Creating software people love!

Try Before You Buy - It's Important

Wednesday, November 30, 2016
Lee Paul / Software Superhero

Being able to try out software before you even commit to buying it has become something that people have come to expect. For development tools, it is popular to offer trials of the technology as well as demonstrations for what it can do. At Surround, our developers use many tools and are constantly trying out new ones. Our customers have come to rely on us to do that leg work and to make recommendations.

Trying out development software can often be a challenge.

For small development tools and utilities, trial software is fairly simple. You download, install and give it a whirl. But for more complex tools, putting the technology through its paces can often run into roadblocks. We try to make our software as easy and intuitive to use as possible, but sometimes developers can use a bit more guidance and know-how to ease the learning curve.

Surround's Accelerator is a powerful development tool that can be used to create entire systems in a matter of minutes. With all that power beneath the hood, understanding it is the key to truly unleashing all its (and your) capabilities. With only a rudimentary evaluation you will see amazing power, but you’ll still only be scratching the surface of what is possible.

Surround provides an Accelerator Trial, and to avoid developers struggling to get started with all it has to offer, we provide several means of support. There’s a “Getting Started” guide as well as both video and written tutorials in our documentation to assist with the process. We also continue to improve the product as we observe where developers may struggle and we are working on more video guides to assist even further.

Time is short

Ultimately though, developers trust that with a little training and guidance they can master just about any tool. Time is short and they really want to see what they can achieve before making that kind of commitment.

For development tools, the answer to this is a demonstration that shows what the solution is capable of. I’m not talking about case studies or videos, but hands-on use of the final product.

Don’t show me smoke and mirrors

Hands-on use of the final product does not mean something that developers have painstakingly done after-the-fact to make the solution look better than it really is. You want to see the real thing and know how it was completed and with what kind of effort. The more real and transparent the demo and trials are, the more confident you are to trust that you can do it to.

Seeing a solution and getting to interact with it, really gives a feel for what you can expect – and, in many cases, gives ideas about how your business needs will work into the solution. You play with the features available in the demo and get ideas about how you can structure a solution. Instead of just reading about the features – you experience them – and that experience can tell so much more about the product.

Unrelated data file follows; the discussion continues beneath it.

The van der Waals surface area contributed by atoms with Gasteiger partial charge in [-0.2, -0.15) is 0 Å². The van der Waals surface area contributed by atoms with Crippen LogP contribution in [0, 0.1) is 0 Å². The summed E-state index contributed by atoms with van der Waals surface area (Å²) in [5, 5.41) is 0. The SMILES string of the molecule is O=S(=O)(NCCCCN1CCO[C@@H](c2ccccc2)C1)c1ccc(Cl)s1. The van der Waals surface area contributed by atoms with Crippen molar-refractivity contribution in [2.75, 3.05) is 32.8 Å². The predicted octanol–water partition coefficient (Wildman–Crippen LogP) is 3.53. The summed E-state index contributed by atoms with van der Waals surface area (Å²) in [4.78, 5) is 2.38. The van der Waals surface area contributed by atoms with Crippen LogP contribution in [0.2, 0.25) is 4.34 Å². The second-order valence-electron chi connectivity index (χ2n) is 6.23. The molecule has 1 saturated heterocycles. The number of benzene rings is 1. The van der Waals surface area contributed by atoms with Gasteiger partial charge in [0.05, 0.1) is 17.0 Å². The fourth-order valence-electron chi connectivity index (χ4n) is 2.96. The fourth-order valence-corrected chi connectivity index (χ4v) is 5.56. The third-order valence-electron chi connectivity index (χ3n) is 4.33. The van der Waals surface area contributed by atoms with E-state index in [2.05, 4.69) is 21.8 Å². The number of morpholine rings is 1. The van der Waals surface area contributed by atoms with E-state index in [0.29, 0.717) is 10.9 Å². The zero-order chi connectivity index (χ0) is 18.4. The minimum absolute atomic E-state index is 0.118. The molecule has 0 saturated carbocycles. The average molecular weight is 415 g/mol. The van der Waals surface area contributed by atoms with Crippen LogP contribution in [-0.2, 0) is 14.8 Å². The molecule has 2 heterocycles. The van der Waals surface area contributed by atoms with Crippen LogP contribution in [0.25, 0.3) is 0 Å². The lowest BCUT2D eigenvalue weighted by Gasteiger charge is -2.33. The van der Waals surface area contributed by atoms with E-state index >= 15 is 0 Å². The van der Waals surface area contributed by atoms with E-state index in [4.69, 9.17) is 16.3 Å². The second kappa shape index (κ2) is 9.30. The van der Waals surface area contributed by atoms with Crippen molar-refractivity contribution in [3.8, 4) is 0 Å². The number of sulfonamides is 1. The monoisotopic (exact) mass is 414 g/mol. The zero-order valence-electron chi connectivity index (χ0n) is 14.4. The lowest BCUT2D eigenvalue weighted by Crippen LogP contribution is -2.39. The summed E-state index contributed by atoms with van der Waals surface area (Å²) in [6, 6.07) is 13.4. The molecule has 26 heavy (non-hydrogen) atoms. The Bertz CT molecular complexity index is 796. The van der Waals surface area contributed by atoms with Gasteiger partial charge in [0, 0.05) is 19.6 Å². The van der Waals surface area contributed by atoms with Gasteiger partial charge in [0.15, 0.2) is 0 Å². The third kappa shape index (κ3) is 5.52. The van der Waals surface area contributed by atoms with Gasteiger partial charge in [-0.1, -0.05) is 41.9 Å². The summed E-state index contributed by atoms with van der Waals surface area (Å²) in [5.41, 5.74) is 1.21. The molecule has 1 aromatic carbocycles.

It also gives you some insight about what stage the vendor is at in development. A publicly available demo means they're proud to show off their solution - and that likely they’ve paid a lot of attention to detail. So, when there’s an online demo, you’re clicking on it. After all, you wouldn’t buy a car without test driving it first.

Accelerator Demonstrations

For Surround’s Accelerator, we have deployed several demonstrations to give you a good look. They are all available on the Accelerator Demonstrations page. Be sure to give them a good run through and see all the features available.

Be warned though when trying these out. Your mind may be blown.

Define Objectives and Create a Checklist

As you go through different trial and demonstration software, be sure to have an objective with a checklist of things you are looking for from the solution that you can use to compare to other options. In the case of a software development solution some objectives you may be considering are to:

  • Create Windows, Web and/or Mobile software.
  • Modernize a large legacy system, create new software, or improve ongoing development.
  • Create enterprise line-of-business or business website and portal solutions.
  • Deliver software faster.
  • Provide better quality software.
  • Develop commercial quality software.
  • Eliminate any limitations to what you can develop.
  • Minimize delivery risks and business disruption.
  • Capitalize on and reuse previous software investments.
  • Be able to quickly adapt and evolve software to changing technologies and business needs.
  • Increase software adoption and user productivity.
  • Improve application management, monitoring and control.

And, some checklist items you may be considering are:

  • Are modern, widely-adopted technologies used?
  • Does the solution require training, and if so what options are available and how big is the learning curve?
  • Are there plenty of skilled people available if needed?
  • What software architecture is included or impacted by the solution?
  • Will the solution reduce your technical debt?
  • Are there any proprietary technologies that could create unwanted lock-in or limitations?
  • Is the solution based on framework?
  • Do you need support for software security, management, monitoring and control?
  • Do you need to integrate or retrofit existing legacy software?
  • Is the pricing clear and understandable now and as your needs change and grow?

Most Important of All – Don't Procrastinate

Sometimes it is useful to be patient and wait to find the correct solution. However, patience and procrastination are very different things and it is easy to do nothing due for fear of making the wrong decision, especially when mistakes may be costly or may consume a lot of your time. Fear not. Do your homework, work with the trials, play with the demos, evaluate your checklist, minimize your risk, and take confidence in your decision.